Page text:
“It is transparent,” Obama insisted. “That’s why we set up the FISA Court,” the president said, referring to the Foreign Intelligence Surveillance Court — which carries out its work almost entirely in secret.
And what’s this “We” thing?
WE set up the FISA court?
The FISA court was set up in 1978, somehow done without one Barack Obama. In 1978 Obama was a member of the choom gang, doing weed and later on, coke. Employing the royal “we” for the creation of the FISA Court is waterboarding the truth.
So let’s see how different Obama is from Cheney.
Spying on everyone?
The NSA’s domestic program, as described by sources, is far more expansive than what the White House has acknowledged. Last year, Bush said he had authorized the NSA to eavesdrop — without warrants — on international calls and international e-mails of people suspected of having links to terrorists when one party to the communication is in the USA. Warrants have also not been used in the NSA’s efforts to create a national call database.
In defending the previously disclosed program, Bush insisted that the NSA was focused exclusively on international calls. “In other words,” Bush explained, “one end of the communication must be outside the United States.”
After the special program started, Congressional leaders from both political parties were brought to Vice President Dick Cheney’s office in the White House. The leaders, who included the chairmen and ranking members of the Senate and House intelligence committees, learned of the N.S.A. operation from Mr. Cheney, Lt. Gen. Michael V. Hayden of the Air Force, who was then the agency’s director and is now a full general and the principal deputy director of national intelligence, and George J. Tenet, then the director of the C.I.A., officials said.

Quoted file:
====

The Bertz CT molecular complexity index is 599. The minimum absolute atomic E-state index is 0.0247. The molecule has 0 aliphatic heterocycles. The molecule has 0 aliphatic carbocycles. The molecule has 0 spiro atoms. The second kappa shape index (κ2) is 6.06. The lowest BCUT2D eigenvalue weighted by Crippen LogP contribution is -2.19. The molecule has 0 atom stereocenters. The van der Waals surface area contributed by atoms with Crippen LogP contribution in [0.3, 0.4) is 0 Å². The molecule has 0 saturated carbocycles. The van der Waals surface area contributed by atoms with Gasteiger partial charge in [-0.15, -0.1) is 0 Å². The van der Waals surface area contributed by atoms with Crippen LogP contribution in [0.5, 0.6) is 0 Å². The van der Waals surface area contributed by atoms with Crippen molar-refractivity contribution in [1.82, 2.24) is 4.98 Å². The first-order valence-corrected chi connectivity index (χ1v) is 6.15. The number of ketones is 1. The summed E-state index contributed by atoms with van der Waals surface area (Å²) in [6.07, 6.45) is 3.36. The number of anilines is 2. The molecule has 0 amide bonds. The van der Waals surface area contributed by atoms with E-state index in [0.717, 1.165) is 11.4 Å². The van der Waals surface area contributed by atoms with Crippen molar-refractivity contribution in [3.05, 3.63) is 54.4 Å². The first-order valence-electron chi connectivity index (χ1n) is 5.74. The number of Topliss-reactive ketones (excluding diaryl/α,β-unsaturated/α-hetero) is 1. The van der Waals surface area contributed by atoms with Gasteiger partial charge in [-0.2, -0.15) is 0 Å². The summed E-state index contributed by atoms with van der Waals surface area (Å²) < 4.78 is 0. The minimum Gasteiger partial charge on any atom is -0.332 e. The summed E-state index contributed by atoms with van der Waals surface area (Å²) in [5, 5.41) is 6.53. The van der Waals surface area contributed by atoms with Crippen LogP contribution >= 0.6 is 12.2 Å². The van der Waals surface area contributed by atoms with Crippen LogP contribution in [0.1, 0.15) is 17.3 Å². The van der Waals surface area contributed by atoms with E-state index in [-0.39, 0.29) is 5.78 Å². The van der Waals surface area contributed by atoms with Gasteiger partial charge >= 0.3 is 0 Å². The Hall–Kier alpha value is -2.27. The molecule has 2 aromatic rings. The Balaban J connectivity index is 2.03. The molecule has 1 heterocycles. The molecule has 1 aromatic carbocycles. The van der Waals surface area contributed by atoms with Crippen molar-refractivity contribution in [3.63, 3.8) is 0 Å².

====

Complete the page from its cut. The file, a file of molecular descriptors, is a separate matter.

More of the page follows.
And here’s how you know they were told everything:
It is not clear how much the members of Congress were told about the presidential order and the eavesdropping program. Some of them declined to comment about the matter, while others did not return phone calls.
A senior government official recalled that he was taken aback when he first learned of the operation. “My first reaction was, ‘We’re doing what?’ ” he said. While he said he eventually felt that adequate safeguards were put in place, he added that questions about the program’s legitimacy were understandable.
And why did Bush and Cheney do what they did? We were at war.
After the Sept. 11, 2001, terrorist attacks, Cheney said, “We made the decision based on 9/11 that we no longer had a law enforcement problem, we are at war. And Congress, in fact, authorizes the president to use military force to deal with the crisis.”
As I have written repeatedly, our liberals friends have zero long term memory. They have what Bernie Keirik calls a “9/12 mentality.” They forget what it was in the aftermath of 9/11. They forget the insecurity, the fear.
Obama has declared the war on terror over. If it is over, why do we even need these programs?
Nina Totenberg suggests that the FISA Court has been largely neutered since 2008: